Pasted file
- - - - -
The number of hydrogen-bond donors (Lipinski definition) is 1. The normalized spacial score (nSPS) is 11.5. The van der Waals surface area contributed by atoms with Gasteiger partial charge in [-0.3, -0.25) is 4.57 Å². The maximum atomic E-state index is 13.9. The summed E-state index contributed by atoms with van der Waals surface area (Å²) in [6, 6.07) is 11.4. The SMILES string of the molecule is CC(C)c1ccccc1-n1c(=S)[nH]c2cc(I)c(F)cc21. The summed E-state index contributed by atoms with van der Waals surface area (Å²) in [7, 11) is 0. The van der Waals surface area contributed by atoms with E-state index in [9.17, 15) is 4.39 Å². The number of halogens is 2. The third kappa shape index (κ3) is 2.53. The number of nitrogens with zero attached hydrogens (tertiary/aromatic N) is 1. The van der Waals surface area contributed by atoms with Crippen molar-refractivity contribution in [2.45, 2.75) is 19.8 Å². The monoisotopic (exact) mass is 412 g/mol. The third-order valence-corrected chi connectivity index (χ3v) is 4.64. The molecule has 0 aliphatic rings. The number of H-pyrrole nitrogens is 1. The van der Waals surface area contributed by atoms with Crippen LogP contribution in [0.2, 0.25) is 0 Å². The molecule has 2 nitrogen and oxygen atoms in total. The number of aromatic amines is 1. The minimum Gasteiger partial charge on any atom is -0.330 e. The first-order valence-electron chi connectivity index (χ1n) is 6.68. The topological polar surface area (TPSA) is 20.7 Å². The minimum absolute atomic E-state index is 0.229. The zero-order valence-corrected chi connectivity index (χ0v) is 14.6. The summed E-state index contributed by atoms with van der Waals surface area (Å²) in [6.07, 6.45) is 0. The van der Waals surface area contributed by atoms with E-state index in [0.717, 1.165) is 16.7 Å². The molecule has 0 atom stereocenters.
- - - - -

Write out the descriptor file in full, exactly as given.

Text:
The number of hydrogen-bond donors (Lipinski definition) is 1. The normalized spacial score (nSPS) is 11.5. The van der Waals surface area contributed by atoms with Gasteiger partial charge in [-0.3, -0.25) is 4.57 Å². The maximum atomic E-state index is 13.9. The summed E-state index contributed by atoms with van der Waals surface area (Å²) in [6, 6.07) is 11.4. The SMILES string of the molecule is CC(C)c1ccccc1-n1c(=S)[nH]c2cc(I)c(F)cc21. The summed E-state index contributed by atoms with van der Waals surface area (Å²) in [7, 11) is 0. The van der Waals surface area contributed by atoms with E-state index in [9.17, 15) is 4.39 Å². The number of halogens is 2. The third kappa shape index (κ3) is 2.53. The number of nitrogens with zero attached hydrogens (tertiary/aromatic N) is 1. The van der Waals surface area contributed by atoms with Crippen molar-refractivity contribution in [2.45, 2.75) is 19.8 Å². The monoisotopic (exact) mass is 412 g/mol. The third-order valence-corrected chi connectivity index (χ3v) is 4.64. The molecule has 0 aliphatic rings. The number of H-pyrrole nitrogens is 1. The van der Waals surface area contributed by atoms with Crippen LogP contribution in [0.2, 0.25) is 0 Å². The molecule has 2 nitrogen and oxygen atoms in total. The number of aromatic amines is 1. The minimum Gasteiger partial charge on any atom is -0.330 e. The first-order valence-electron chi connectivity index (χ1n) is 6.68. The topological polar surface area (TPSA) is 20.7 Å². The minimum absolute atomic E-state index is 0.229. The zero-order valence-corrected chi connectivity index (χ0v) is 14.6. The summed E-state index contributed by atoms with van der Waals surface area (Å²) in [6.07, 6.45) is 0. The van der Waals surface area contributed by atoms with E-state index in [0.717, 1.165) is 16.7 Å². The molecule has 0 atom stereocenters.